What does 2019 hold for the plastics industry? Several trends that emerged in 2018 continue to be refined and amplified heading into the new year:
1. Bioresins and Eco-Friendly Plastic Additives
The environmental impact of traditional resins remains under close scrutiny, leading many manufacturers to reconsider their approach to selecting materials. Bioresins are gaining traction as alternatives since they’re all based on natural plant and vegetable extracts or renewable resources, which aid in green practices through benefits such as safer disposal, energy-efficient manufacturing and decreased toxic emissions.
Along with developing plastic substitutes, solutions for making conventional thermoplastics biodegradable are coming to the fore. Prodegradant concentrates (PDCs) in the form of metal compounds, such as cobalt stearate or manganese stearate, are being added to plastic to promote oxidation and disintegration. In turn, the plastic breaks down into tiny fragments that microorganisms ingest and convert into carbon dioxide, water and biomass, without the threat of harmful residues.
2. Reinforced Plastics
The projected value of the global reinforced plastics market is projected to reach nearly $16 billion by the end of 2019. Perhaps most notably embraced by the automotive industry as substitutes for metal components, these carbon, glass, metal and graphite-reinforced plastics are gaining popularity in medical, military, construction and marine applications for their low weight, durability and design versatility.
3. 3D Printing and Production Efficiencies
3D printing is improving many aspects of plastics manufacturing and remains a catalyst for reimagining options for plastic parts. While in some cases 3D printing is not a viable alternative to injection molding, advancements in the technology are leading to some impressive results with direct benefits for certain OEMs, including:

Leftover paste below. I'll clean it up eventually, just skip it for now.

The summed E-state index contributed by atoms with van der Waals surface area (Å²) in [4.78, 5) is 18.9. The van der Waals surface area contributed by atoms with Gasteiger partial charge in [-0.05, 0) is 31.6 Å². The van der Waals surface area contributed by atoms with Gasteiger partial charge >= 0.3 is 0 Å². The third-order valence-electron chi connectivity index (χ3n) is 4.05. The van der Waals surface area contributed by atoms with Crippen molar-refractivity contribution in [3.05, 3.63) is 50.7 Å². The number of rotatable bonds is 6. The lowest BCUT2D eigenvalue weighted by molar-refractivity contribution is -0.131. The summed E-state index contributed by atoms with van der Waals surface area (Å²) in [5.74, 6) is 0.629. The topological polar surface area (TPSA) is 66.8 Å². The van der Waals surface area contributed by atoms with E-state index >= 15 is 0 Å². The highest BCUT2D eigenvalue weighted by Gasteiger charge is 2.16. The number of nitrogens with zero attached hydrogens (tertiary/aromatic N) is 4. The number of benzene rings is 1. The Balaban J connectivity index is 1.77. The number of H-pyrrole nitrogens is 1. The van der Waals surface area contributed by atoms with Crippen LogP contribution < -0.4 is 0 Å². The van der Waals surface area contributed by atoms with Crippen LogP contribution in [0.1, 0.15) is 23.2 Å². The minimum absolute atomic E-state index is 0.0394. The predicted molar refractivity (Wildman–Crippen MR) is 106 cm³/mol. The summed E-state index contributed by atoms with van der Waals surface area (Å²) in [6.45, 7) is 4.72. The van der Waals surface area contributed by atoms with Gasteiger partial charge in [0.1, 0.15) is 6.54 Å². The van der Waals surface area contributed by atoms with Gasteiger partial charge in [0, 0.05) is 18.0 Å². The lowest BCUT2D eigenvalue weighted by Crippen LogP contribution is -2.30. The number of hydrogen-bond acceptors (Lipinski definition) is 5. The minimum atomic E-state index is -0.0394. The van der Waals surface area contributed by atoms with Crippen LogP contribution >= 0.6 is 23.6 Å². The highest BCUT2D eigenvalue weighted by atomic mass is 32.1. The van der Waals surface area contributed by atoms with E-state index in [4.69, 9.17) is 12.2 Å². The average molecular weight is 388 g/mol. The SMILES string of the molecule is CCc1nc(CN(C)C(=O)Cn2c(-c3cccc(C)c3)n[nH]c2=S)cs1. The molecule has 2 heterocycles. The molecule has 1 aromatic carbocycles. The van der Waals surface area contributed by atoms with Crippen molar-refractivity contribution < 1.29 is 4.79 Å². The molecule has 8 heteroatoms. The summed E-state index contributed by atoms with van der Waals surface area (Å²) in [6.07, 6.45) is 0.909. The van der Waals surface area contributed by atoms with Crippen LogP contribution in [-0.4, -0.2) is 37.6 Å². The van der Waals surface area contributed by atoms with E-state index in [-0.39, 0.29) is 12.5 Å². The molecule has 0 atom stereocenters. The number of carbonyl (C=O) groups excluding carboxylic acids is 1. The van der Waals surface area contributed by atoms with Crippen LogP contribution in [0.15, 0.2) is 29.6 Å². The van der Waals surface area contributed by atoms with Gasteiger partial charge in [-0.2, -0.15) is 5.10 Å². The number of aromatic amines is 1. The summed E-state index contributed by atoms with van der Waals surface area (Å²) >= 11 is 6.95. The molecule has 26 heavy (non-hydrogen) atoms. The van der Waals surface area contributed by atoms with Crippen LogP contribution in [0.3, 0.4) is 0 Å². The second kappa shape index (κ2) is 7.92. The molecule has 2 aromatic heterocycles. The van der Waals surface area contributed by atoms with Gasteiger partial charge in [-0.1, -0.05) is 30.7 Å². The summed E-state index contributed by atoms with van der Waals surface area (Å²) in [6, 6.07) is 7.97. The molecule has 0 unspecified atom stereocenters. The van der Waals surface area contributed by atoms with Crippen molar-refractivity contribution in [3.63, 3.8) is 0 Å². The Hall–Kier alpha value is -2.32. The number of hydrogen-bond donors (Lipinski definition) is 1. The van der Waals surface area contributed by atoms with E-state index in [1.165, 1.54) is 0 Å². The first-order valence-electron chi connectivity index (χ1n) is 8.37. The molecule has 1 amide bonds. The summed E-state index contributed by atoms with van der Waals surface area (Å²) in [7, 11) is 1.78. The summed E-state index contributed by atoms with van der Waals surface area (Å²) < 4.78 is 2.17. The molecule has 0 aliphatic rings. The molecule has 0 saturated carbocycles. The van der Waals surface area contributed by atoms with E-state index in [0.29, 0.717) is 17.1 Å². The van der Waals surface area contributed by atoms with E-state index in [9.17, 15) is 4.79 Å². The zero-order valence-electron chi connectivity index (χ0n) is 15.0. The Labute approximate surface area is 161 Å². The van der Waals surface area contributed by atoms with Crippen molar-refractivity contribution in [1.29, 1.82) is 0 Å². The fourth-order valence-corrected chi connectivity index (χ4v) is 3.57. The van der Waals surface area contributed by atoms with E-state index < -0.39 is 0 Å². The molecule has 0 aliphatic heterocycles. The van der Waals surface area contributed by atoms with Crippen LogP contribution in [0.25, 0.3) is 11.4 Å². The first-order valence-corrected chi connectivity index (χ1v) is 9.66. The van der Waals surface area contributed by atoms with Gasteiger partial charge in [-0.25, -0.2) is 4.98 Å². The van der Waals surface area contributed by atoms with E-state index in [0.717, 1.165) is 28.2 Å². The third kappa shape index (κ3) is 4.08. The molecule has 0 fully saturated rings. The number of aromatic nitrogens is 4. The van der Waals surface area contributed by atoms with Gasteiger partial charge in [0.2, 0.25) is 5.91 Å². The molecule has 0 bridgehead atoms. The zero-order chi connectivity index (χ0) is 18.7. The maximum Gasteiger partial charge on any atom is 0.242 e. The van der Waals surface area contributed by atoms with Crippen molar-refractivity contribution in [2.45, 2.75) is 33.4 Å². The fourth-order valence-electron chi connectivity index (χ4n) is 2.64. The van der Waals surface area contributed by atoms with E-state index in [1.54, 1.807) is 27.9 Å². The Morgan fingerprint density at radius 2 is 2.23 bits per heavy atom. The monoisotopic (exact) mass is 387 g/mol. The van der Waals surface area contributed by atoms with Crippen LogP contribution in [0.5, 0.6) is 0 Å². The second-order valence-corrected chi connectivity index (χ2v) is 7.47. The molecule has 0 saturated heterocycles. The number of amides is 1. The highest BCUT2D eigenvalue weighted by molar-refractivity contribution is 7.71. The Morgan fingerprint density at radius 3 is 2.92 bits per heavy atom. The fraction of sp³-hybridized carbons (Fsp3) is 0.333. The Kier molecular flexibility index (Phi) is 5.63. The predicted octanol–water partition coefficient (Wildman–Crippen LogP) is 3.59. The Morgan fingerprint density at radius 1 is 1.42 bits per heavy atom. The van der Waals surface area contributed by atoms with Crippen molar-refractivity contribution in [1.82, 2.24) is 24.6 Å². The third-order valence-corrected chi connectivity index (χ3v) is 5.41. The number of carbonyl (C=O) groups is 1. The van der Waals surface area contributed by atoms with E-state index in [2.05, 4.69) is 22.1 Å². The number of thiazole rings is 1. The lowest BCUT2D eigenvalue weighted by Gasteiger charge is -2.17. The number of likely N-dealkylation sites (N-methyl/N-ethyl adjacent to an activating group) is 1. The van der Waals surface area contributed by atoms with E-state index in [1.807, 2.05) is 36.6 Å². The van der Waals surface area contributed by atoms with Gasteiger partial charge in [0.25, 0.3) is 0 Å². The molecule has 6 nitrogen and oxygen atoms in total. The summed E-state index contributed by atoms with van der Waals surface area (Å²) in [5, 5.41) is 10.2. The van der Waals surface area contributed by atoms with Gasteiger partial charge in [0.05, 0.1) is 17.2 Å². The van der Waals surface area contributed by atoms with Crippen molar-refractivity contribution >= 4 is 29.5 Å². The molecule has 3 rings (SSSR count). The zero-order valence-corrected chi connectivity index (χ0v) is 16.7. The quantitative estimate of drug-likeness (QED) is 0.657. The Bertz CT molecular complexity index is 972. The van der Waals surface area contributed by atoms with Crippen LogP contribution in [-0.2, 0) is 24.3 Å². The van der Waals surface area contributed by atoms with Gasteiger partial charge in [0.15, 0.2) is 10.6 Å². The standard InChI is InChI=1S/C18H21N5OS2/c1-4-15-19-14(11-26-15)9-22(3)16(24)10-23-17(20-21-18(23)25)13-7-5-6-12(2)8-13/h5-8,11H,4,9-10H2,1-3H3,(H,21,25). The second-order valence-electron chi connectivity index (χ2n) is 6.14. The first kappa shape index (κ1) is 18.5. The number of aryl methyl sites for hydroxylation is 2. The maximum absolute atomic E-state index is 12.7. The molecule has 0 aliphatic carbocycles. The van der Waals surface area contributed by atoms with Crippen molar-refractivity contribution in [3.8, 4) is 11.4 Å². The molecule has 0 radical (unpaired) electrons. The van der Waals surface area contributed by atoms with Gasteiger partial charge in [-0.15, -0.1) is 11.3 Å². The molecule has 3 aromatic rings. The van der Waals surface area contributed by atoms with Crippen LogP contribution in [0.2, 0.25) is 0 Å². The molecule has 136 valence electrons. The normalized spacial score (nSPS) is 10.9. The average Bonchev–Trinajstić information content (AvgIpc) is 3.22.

- New options for projects of 100-500 cycles, as less time is required to produce a part using 3D printing.
- More efficient production molds with printed-in conformal cooling channels that reduce cycle times without compromising part quality.
- Prototyping without hindering production; for certain applications a desktop polymer printer can produce a suitable prototype with functionality similar to one produced on the line.
4. Automation and Industry 4.0
Automation is meeting the plastics industry demand for process simplification and cost savings. The advent of Industry 4.0 provides prime opportunities for further integration of robotic technologies and machine controls in order to:
- Make cycles faster, facilitate maintenance and simplify programming.
- Use automated cells with multiple downstream operations integrated beside the press.
- Substitute traditional pneumatics for “collaborative” robotic initiatives — meaning those with multiple, axis-jointed arms, servo wrists and advanced safety features — for faster, more precise programming on the line to aid in all facets of production, saving time and increasing throughput.
Understanding how the plastics industry is evolving helps manufacturers capitalize on trends, as does partnering with an experienced injection molder to assist in implementing solutions that help ensure end products perform as intended. Learn more about the importance of this partnership in our whitepaper, Critical-Use Plastic Parts: Key Design and Injection Molding Considerations. Click the button below to access your copy now.